You know those couples who are always finishing each other’s sentences? Although we may occasionally feel a tinge of irritation (maybe jealousy?) when they do it, they’re actually engaging in a really important bonding mechanism – and it’s one you should consider using with your team.
As we acquire language, we also learn the rules of engagement for conversation. These rules include things like: only interrupt at certain times when it’s “allowed”, or don’t step on someone’s toes if they’ve indicated they’d like to tell a story.
Occasionally we bend or break conversational rules to achieve a certain social objective. Sometimes we flout those rules to make a joke or express frustration, or to claim territory as in mansplaining (more on that in a forthcoming article). Other times, we use this strategy to generate affiliation – or feelings of trust and connection – between ourselves and another speaker.
That’s the case with collaborative storytelling. It lets us break the rule that says conversations are typically turn-based, like a board game, and invites a more dynamic and creative way of sharing – but only if there’s trust.
Telling stories together creates shared vulnerability – which makes it a great equalizer for your team.
Normally if you want to tell a story, you must somehow ask permission to speak longer than a standard conversational turn. You do this with phrases like, “I wanna get your opinion on something,” “Oh, I have a story about that!” or “So I talked to Michael yesterday…”
At that point, the other participant(s) will either grant or deny you permission to take a bit of extra space in the conversation – and if someone wants to overlap with your awesome story, then they are now the deviants and will suffer the social consequences (unless it’s a continuer such as uh-huh, wow or yeah).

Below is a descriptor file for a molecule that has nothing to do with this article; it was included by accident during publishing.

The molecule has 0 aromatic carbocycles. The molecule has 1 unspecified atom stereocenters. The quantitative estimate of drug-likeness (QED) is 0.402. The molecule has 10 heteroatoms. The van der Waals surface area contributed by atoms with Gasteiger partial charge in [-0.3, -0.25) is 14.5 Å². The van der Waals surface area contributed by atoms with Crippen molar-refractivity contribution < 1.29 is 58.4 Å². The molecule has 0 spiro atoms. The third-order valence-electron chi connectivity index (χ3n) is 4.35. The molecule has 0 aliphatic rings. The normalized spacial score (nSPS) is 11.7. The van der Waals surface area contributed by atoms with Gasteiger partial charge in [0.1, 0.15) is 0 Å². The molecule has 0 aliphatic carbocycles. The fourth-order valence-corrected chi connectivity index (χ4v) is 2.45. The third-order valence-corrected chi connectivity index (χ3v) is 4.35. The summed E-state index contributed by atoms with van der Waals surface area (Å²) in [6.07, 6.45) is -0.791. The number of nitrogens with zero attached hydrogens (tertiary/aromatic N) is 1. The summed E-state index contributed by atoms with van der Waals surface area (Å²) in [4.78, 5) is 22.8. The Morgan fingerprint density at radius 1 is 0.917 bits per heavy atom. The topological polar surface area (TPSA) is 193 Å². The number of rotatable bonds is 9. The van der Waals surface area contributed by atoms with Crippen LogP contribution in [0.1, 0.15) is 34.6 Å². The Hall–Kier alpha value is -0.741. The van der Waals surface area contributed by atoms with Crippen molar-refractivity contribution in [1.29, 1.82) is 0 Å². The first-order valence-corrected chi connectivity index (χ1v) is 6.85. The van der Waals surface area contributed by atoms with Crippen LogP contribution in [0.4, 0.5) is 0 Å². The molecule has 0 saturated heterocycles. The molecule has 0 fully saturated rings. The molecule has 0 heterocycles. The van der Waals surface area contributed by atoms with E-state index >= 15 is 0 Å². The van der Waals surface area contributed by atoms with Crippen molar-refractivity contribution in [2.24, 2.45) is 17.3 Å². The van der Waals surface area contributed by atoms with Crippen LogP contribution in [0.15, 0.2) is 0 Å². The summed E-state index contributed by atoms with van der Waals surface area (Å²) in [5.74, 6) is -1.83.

Collaborative storytelling allows more than one person to take that space – and that’s a sacred thing. When sharing the storytelling space, you’re implicitly trusting the other person to report the correct details of a shared experience, cast you in a flattering light and allow you to share the social reward of an entertaining story. In short, telling stories together creates shared vulnerability – which makes it a great equalizer for your team.
Don’t take it from me. Take it from narrative linguist Michael J. Toolan. He calls group storytelling an “admirably democratic storytelling mode, built on a heightened degree of interdependence.”
“The division between tellers and listeners falls away, as does anxiety over tellability, and a spirit of benevolent mutual indulgence may prevail: all are contributing to a story that each already knows.” (Narrative: A Critical Linguistics Introduction, 1988)
So, go give it a whirl! During your next department-wide meeting, invite one of your team members to tell a story with you, even if it seems tiny and insignificant – and note how you and the other person feel during and after.
Perhaps it will inspire a spirit of benevolent mutual indulgence on your team. Who wouldn’t want that?
—Liz Marasco, Avanoo Marketing Manager
Liz Marasco has a Master’s in Linguistics from the University of Colorado Boulder and works in the marketing department at Avanoo. Her work has been featured on the TEDx stage and Mental Floss. When not thinking about words, she can be found ogling birds on the Front Range or hiking up a local trail.
Join other HR and organizational leaders to learn how storytelling can address the disconnection, isolation, fear, and disengagement employees are feeling – and how you can use the Avanoo StoryApp (available without cost during the coronavirus pandemic) to scale connection, belonging, and performance throughout your organization.Reserve Your Spot